Msgr. Victor Manuel Fernández, archbishop of La Plata, smiles after a Mass at the Cathedral in La Plata, Argentina, Sunday, July 9, 2023. Fernández was appointed by Pope Francis to head the Holy See's Dicastery for the Doctrine of the Faith at the Vatican. (AP Photo/Natacha Pisarenko)
Archbishop Victor Manuel Fernández, chosen by Pope Francis to head the Vatican office that ensures doctrinal orthodoxy, conceded July 9 he made mistakes in handling a 2019 case of a priest accused of sexual abuse of minors.
The case has drawn allegations by critics that Fernández tried to protect the priest, a charge that he has denied.
"Today I would certainly act very differently and certainly my performance was insufficient," he told The Associated Press during an interview after celebrating Mass in La Plata, about 70 kilometers (40 miles) south of Buenos Aires.
Francis appointed Fernández on July 1 to head the Holy See’s Dicastery for the Doctrine of the Faith, which guarantees doctrinal orthodoxy and one of whose areas involves handling sexual abuse allegations brought against clergy. He was also named a cardinal July 9 along with about two dozen religious.
BishopAccountability.org, a U.S. group that maintains an online archive on abuse in the Roman Catholic Church, has questioned the archbishop’s appointment as head of the dicastery. It said Fernández refused to believe allegations by minors who accused Eduardo Lorenzo, a priest in the archdiocese of La Plata, of abusing them.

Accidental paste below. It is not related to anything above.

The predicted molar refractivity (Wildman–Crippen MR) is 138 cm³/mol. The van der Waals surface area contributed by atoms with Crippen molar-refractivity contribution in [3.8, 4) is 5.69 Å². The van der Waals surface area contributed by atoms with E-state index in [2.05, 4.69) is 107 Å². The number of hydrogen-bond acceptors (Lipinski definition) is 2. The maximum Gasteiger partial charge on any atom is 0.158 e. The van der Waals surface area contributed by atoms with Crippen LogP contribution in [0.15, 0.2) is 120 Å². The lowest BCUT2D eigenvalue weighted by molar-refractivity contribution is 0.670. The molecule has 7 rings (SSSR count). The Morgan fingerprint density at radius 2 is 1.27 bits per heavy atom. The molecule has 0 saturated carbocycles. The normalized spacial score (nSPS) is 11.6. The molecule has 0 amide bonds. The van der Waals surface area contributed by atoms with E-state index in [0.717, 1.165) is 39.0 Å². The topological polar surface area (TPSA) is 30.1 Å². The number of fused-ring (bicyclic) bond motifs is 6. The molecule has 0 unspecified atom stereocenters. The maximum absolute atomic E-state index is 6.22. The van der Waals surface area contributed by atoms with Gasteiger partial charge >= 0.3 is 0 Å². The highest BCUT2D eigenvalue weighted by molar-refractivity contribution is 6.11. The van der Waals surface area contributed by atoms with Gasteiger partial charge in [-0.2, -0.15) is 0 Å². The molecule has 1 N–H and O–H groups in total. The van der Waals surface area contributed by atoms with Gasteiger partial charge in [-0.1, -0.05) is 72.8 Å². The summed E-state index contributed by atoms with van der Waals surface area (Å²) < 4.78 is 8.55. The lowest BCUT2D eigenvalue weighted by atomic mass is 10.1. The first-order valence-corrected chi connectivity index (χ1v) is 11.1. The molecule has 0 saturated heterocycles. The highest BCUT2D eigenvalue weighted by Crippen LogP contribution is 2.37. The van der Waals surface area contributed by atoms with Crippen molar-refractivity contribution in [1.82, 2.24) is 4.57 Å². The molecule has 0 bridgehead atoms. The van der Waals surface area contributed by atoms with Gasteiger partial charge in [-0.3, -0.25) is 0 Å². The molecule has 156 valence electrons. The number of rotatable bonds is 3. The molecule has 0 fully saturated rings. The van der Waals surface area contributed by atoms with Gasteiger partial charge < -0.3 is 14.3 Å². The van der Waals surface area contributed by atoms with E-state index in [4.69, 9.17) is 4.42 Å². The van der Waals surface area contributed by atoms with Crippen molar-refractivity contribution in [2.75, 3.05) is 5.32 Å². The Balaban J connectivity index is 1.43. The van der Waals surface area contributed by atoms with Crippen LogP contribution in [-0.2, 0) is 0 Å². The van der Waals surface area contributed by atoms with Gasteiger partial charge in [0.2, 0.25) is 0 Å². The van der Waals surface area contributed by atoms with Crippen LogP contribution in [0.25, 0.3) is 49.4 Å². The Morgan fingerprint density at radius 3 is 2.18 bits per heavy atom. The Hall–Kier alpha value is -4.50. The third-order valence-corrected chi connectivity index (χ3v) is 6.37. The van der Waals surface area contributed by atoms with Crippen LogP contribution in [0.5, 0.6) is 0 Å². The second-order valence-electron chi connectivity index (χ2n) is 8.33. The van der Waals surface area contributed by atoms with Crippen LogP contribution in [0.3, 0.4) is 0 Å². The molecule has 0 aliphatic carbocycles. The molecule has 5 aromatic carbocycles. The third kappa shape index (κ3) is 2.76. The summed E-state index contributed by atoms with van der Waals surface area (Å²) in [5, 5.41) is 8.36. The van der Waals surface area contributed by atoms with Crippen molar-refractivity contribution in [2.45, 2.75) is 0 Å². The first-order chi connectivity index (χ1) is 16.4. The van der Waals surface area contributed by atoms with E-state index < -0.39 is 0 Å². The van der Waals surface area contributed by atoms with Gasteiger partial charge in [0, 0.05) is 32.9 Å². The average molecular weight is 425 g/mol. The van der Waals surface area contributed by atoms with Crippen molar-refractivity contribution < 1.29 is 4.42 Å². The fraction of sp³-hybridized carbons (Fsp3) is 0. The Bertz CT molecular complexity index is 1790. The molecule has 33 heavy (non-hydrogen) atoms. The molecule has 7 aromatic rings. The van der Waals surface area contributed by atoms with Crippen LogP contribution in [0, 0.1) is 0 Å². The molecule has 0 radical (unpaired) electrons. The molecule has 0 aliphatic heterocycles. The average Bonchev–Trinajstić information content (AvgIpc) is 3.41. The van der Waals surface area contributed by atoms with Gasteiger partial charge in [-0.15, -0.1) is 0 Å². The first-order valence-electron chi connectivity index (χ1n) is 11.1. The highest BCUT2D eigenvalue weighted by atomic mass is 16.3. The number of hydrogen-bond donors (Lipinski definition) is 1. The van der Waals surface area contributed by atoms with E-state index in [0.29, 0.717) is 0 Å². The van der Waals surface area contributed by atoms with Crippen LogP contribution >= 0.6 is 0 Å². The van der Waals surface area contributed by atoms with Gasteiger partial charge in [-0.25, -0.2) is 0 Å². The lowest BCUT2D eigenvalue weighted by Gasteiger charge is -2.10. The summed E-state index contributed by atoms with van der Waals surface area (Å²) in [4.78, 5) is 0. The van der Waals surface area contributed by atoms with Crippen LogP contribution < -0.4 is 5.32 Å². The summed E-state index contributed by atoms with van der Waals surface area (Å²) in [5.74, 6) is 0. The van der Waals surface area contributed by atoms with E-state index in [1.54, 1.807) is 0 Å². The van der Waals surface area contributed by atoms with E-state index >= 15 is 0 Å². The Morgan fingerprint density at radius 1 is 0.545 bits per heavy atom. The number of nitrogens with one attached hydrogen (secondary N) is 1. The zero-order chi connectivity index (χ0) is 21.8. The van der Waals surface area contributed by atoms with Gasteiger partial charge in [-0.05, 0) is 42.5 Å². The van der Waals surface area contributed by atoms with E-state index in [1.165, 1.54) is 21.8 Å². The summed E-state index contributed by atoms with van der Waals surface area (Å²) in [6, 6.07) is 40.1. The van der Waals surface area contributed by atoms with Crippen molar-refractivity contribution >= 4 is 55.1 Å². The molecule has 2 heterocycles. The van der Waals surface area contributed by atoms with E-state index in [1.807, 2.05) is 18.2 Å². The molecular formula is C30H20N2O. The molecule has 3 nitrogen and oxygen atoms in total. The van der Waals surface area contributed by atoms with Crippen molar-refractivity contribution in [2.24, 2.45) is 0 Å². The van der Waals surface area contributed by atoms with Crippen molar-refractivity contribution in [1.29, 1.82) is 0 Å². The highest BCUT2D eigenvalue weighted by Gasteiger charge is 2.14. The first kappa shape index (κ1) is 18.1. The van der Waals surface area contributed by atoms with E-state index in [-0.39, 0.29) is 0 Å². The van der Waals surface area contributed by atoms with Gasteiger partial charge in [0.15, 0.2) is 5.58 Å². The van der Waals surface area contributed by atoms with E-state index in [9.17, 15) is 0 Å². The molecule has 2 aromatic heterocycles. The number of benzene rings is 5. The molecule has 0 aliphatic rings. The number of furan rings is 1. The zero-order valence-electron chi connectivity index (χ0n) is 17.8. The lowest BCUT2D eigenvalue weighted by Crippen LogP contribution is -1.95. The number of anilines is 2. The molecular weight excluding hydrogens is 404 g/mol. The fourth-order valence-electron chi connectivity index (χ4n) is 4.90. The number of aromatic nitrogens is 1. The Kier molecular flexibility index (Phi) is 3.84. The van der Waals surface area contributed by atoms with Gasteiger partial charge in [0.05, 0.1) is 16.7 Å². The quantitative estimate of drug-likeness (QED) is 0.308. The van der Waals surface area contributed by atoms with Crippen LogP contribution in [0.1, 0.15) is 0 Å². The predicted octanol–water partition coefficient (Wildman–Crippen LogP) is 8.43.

At the end of 2019, hours after learning that an Argentine judge had ordered his arrest for the alleged sexual abuse of five children, Lorenzo was found dead in what was ruled a suicide.
In response to the U.S. organization’s criticism, Fernández told AP in a statement July 10 that he had never said he did not believe the allegations and that he took steps to distance the priest from the alleged victims.
On July 9, though, he was more self-critical of his actions, which he attributed to arriving in 2018 as archbishop of La Plata "without any experience in another diocese." He said church procedures for dealing with allegations of abuse committed by clerics "were less clear" at that time.
"I cannot say that I have committed a crime or something against what was established at that time, but that I could have been a much better father, much better pastor and much more efficient. That, of course, I recognize," he told AP.
"With everything I say it is clear that I did not act in the best way," he said.
Fernández said he should have "treated the victims more closely" and acted "a little earlier" in removing Lorenzo from his duties as a priest while he was being investigated.
"I was waiting to see how justice acted, what the prosecutor did, what objective elements came to us," he said.
Anne Barrett Doyle, co-director of BishopAccountability.org, expressed disbelief at the archbishop’s words.
"He declares himself bewildered, but he is a sophisticated and educated man," she said, adding that "claims of ignorance are not credible."
Barrett Doyle said Fernández "repeatedly" demonstrated support for the priest.
"If Archbishop Fernández finally regretted his handling of this case, why did he never reach out to Lorenzo’s victims?" she said.
A close adviser to the Argentine-born pontiff, Fernández has been nicknamed the "pope’s theologian" because he is widely believed to have helped author some of Francis’ most important documents. Francis named him to head the La Plata archdiocese in 2018.
Fernández said he had spoken to the pope about the criticism received about Lorenzo’s case and was told: "You explain reality as it was."